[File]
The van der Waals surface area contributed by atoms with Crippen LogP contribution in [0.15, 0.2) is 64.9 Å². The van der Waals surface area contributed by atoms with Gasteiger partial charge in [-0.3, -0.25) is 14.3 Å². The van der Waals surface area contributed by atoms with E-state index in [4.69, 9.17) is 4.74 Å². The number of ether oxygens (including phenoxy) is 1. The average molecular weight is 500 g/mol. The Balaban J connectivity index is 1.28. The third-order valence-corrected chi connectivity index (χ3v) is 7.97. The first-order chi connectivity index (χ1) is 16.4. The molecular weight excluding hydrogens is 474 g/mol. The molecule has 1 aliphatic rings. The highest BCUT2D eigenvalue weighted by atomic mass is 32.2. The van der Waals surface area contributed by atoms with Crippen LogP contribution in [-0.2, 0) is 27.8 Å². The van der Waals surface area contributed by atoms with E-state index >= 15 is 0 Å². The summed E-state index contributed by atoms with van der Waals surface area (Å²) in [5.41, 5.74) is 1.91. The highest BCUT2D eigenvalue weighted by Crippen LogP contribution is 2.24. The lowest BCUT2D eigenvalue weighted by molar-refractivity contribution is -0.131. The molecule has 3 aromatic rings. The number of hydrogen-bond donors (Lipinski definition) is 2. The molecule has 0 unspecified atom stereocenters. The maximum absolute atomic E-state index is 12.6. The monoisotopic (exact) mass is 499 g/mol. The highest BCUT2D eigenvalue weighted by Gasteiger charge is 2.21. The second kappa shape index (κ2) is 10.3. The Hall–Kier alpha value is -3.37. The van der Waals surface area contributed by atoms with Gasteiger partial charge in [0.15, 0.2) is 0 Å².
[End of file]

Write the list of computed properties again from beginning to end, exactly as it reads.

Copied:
The van der Waals surface area contributed by atoms with Crippen LogP contribution in [0.15, 0.2) is 64.9 Å². The van der Waals surface area contributed by atoms with Gasteiger partial charge in [-0.3, -0.25) is 14.3 Å². The van der Waals surface area contributed by atoms with E-state index in [4.69, 9.17) is 4.74 Å². The number of ether oxygens (including phenoxy) is 1. The average molecular weight is 500 g/mol. The Balaban J connectivity index is 1.28. The third-order valence-corrected chi connectivity index (χ3v) is 7.97. The first-order chi connectivity index (χ1) is 16.4. The molecular weight excluding hydrogens is 474 g/mol. The molecule has 1 aliphatic rings. The highest BCUT2D eigenvalue weighted by atomic mass is 32.2. The van der Waals surface area contributed by atoms with Crippen LogP contribution in [-0.2, 0) is 27.8 Å². The van der Waals surface area contributed by atoms with E-state index >= 15 is 0 Å². The summed E-state index contributed by atoms with van der Waals surface area (Å²) in [5.41, 5.74) is 1.91. The highest BCUT2D eigenvalue weighted by Crippen LogP contribution is 2.24. The lowest BCUT2D eigenvalue weighted by molar-refractivity contribution is -0.131. The molecule has 3 aromatic rings. The number of hydrogen-bond donors (Lipinski definition) is 2. The molecule has 0 unspecified atom stereocenters. The maximum absolute atomic E-state index is 12.6. The monoisotopic (exact) mass is 499 g/mol. The highest BCUT2D eigenvalue weighted by Gasteiger charge is 2.21. The second kappa shape index (κ2) is 10.3. The Hall–Kier alpha value is -3.37. The van der Waals surface area contributed by atoms with Gasteiger partial charge in [0.15, 0.2) is 0 Å².